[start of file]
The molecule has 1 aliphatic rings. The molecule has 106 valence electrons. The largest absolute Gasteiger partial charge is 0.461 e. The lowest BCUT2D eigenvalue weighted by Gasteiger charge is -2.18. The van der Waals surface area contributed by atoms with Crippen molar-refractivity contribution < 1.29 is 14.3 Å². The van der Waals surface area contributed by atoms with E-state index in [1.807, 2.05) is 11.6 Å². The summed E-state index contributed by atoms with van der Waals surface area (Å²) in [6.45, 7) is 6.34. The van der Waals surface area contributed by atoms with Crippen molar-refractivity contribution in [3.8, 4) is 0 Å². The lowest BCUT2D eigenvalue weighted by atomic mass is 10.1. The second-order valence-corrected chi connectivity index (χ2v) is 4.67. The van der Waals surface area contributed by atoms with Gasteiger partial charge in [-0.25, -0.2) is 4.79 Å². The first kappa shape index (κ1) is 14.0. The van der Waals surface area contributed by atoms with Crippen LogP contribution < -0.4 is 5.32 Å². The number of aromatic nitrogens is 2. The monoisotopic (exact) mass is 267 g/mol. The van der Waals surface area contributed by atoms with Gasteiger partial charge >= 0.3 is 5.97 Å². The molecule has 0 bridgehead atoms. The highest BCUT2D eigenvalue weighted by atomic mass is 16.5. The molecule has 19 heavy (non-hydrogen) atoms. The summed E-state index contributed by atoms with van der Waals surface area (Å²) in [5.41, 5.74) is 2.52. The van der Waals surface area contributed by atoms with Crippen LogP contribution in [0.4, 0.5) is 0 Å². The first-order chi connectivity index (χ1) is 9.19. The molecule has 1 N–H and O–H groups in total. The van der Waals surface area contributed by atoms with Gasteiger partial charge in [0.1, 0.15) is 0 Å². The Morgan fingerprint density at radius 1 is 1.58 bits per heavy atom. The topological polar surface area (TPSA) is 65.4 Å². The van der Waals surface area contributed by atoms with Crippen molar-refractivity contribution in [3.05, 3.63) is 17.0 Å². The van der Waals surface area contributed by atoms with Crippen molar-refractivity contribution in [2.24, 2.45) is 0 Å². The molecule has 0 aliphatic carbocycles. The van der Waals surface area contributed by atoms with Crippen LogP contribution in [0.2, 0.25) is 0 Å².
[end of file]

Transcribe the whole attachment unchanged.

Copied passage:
The molecule has 1 aliphatic rings. The molecule has 106 valence electrons. The largest absolute Gasteiger partial charge is 0.461 e. The lowest BCUT2D eigenvalue weighted by Gasteiger charge is -2.18. The van der Waals surface area contributed by atoms with Crippen molar-refractivity contribution < 1.29 is 14.3 Å². The van der Waals surface area contributed by atoms with E-state index in [1.807, 2.05) is 11.6 Å². The summed E-state index contributed by atoms with van der Waals surface area (Å²) in [6.45, 7) is 6.34. The van der Waals surface area contributed by atoms with Crippen molar-refractivity contribution in [3.8, 4) is 0 Å². The lowest BCUT2D eigenvalue weighted by atomic mass is 10.1. The second-order valence-corrected chi connectivity index (χ2v) is 4.67. The van der Waals surface area contributed by atoms with Gasteiger partial charge in [-0.25, -0.2) is 4.79 Å². The first kappa shape index (κ1) is 14.0. The van der Waals surface area contributed by atoms with Crippen LogP contribution < -0.4 is 5.32 Å². The number of aromatic nitrogens is 2. The monoisotopic (exact) mass is 267 g/mol. The van der Waals surface area contributed by atoms with Gasteiger partial charge >= 0.3 is 5.97 Å². The molecule has 0 bridgehead atoms. The highest BCUT2D eigenvalue weighted by atomic mass is 16.5. The molecule has 19 heavy (non-hydrogen) atoms. The summed E-state index contributed by atoms with van der Waals surface area (Å²) in [5.41, 5.74) is 2.52. The van der Waals surface area contributed by atoms with Crippen LogP contribution in [0.4, 0.5) is 0 Å². The first-order chi connectivity index (χ1) is 9.19. The molecule has 1 N–H and O–H groups in total. The van der Waals surface area contributed by atoms with Gasteiger partial charge in [0.1, 0.15) is 0 Å². The Morgan fingerprint density at radius 1 is 1.58 bits per heavy atom. The topological polar surface area (TPSA) is 65.4 Å². The van der Waals surface area contributed by atoms with Crippen molar-refractivity contribution in [3.05, 3.63) is 17.0 Å². The van der Waals surface area contributed by atoms with Crippen molar-refractivity contribution in [2.24, 2.45) is 0 Å². The molecule has 0 aliphatic carbocycles. The van der Waals surface area contributed by atoms with Crippen LogP contribution in [0.2, 0.25) is 0 Å².